May the Force be with you – because you’re gonna need it to have any hope of beating some of the more challenging Star Wars: Rogue Squadron missions, such as the notoriously difficult Raid on Sullust.
Overall, Star Wars: Rogue Squadron is not an especially tough game, nor is it even renowned for being one of the N64’s hardest games. At the same time though, there are moments during this adventure where you’ll realise just how damn lucky the Rebel Alliance was to survive against the Galactic Empire, let alone defeat it.
We’ve compiled a list of what we feel are the hardest Star Wars: Rogue Squadron missions. Which mission do you think is the most difficult? Have your say in our poll.
Prisons of Kessel
You and the rest of Rogue Squadron are helping Crix Madine (in a Lambda-class shuttle) to infiltrate the Imperial prison complex on Kessel and rescue Rebel prisoners. Sounds simple enough, right?
What makes this mission so tricky is that you have to deal with threats from everywhere. One minute you’re taking out turbolaser turrets and AT-STs, the next you’re desperately trying to fend off TIE fighters as they perform deadly diving runs on the shuttle.
And even after you’ve rescued everyone from the prison, you still have to ensure the shuttle can escape the planet – not so easy when even more TIE fighters arrive to pursue it.
Moff Seerdon’s Revenge
It makes sense that the final mission in the game’s storyline would be difficult. Much like with the Prisons of Kessel, this mission requires you to battle both air and ground units, but instead of protecting a single shuttle you’re trying to prevent buildings all over the map from being destroyed.
Some of the enemy TIE interceptors in this mission have clearly been programmed to relentlessly target you, to the point where trying to take one of these head on is tantamount to suicide.
Once and, more importantly, if you survive this, Moff Seerdon shows up in a shuttle for a final showdown. Given that you’ve had to protect similar looking shuttles, this shouldn’t be a problem right?
Wrong. This thing is equipped with more weapons than a Star Destroyer. Make sure you save up as many missiles and lives as you can, because you’re sure as hell going to need them if you want to stand a chance against this monstrosity.
The Battle of Calamari
Set six years after Star Wars: Return of the Jedi, this bonus mission does not involve deep-fried squid (sadly). Instead, it’s all about battling massive, incredibly tough vehicles known as World Devastators, which are ravaging the planet of Calamari (Admiral Ackbar’s homeworld).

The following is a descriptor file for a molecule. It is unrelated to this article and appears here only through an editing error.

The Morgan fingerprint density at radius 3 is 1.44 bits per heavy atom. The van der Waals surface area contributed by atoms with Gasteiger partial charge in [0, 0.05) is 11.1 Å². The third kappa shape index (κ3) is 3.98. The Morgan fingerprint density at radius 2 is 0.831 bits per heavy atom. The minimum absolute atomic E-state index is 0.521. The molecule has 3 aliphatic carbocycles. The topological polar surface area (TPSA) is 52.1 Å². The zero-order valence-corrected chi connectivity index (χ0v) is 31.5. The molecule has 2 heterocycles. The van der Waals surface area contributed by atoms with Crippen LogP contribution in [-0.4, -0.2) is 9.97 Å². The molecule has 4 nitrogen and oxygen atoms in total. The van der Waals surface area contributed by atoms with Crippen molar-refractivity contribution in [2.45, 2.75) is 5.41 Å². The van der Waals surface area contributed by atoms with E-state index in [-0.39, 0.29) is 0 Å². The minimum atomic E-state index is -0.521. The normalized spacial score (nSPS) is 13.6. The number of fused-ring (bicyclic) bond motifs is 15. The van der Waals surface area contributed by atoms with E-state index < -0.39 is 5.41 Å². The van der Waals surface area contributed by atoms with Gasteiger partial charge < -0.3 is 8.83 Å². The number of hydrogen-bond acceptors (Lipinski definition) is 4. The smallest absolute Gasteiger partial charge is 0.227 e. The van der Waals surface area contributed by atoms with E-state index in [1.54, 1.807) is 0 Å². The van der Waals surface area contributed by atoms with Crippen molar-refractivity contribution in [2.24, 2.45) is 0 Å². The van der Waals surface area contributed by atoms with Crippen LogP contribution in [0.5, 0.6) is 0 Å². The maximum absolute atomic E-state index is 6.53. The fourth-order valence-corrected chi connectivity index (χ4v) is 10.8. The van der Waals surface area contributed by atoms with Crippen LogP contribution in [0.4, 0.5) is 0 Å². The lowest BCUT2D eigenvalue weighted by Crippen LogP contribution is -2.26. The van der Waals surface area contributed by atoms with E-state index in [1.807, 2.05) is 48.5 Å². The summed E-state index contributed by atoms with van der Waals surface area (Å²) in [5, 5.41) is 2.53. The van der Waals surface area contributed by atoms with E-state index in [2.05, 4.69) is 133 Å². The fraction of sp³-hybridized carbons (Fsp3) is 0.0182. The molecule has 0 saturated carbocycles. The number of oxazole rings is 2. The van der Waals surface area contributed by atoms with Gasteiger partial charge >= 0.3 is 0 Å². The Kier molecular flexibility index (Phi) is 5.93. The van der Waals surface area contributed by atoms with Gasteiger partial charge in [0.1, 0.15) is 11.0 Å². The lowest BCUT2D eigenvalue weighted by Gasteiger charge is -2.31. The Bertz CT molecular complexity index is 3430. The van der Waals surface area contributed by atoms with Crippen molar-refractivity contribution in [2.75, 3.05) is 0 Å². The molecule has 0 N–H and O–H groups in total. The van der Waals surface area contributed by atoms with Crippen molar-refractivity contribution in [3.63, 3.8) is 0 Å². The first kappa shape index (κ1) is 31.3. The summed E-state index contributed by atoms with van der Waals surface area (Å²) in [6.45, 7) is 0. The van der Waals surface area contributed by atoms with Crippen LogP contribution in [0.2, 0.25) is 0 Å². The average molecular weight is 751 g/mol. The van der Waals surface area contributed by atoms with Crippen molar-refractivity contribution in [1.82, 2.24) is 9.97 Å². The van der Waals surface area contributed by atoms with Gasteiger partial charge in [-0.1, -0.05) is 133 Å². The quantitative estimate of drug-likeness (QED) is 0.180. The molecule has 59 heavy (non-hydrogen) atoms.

For this mission, you’re given a brand new fighter, the V-wing. It comes with rapid-fire dual laser cannons, homing cluster missiles and the ability to boost at considerable speed for a short period of time. Once you’re in this thing, you’ll feel just like Dack when he said he could take on the whole Empire.
But as we all know: Dack bought it. The World Devastators possess an absurd number of homing-missile and turbolaser cannons, all of which are situated right next to the shield generator you’ll need to blow up before you can do any real damage. On top of this, there’s a complement of droid TIE fighters, which manoeuvre like nothing else you’ve seen in the past 15 missions. That fancy new ship of yours now has more holes in it than Swiss cheese.
It’s just as well that the events of this mission are now no longer canon.
Escape from Fest
Rebel agents have infiltrated an Imperial weapons facility on the icy planet of Fest and have captured a few AT-PT walkers, a new experimental vehicle created by the Empire. However, you’ve already seen these AT-PTs in previous missions, and you already know that they are, in fact, pretty shit. Out of all the vehicles these agents could have taken – such as the massive, near-indestructible AT-ATs – the Rebels decide to take the puniest, most ineffective thing they could find.
Hell has quite literally frozen over on Fest, as what ensues is one of the most difficult and frustrating moments you’ll find in an N64 game. You have to protect these pathetic walkers from AT-ATs (which have the firepower to destroy the AT-PTs in a few hits), tanks, gun turrets and even TIE bombers. The fact that the AT-PTs decide to travel through one of the most exposed areas on the planet also doesn’t help.
Keeping all of the AT-PTs alive is an almost insurmountable task, and one that requires you to destroy everything in a specific order as quickly as you can. You can do everything right and then miss that one TIE bomber 10 seconds before the end, which results in you having to do the whole mission all over again.
Raid on Sullust
Ah, Raid on Sullust. Renowned the world over for being the hardest of all Star Wars: Rogue Squadron missions by some margin.
In this mission, you and your Rebel wingmates are tasked with destroying a floating Imperial base situated within a volcano. Despite the fact that this installation is already well-protected by its environment, the Empire has also surrounded it with a complex network of shield generators, TIE fighters, AT-STs, turbolaser turrets and more homing-missile launchers than Imperial stormtroopers.
You’re given a Y-wing for this mission, a ship that Luke Skywalker often refers to throughout the game as being one that can take a beating. In Raid of Sullust, this simply isn’t true. You will be lucky if your Y-wing lasts longer than 30 seconds against the onslaught of homing missiles the game throws at you. Never mind enjoying the scenery, because you’ll be spending most of your time looking at the Game Over screen when attempting this mission.
If the Empire had protected the Death Star with the defences it has on Sullust then there quite simply wouldn’t have been an Empire Strikes Back.
Need some help?
It’s technically cheating, but why not unlock the hidden Naboo starfighter and give yourself a fighting chance?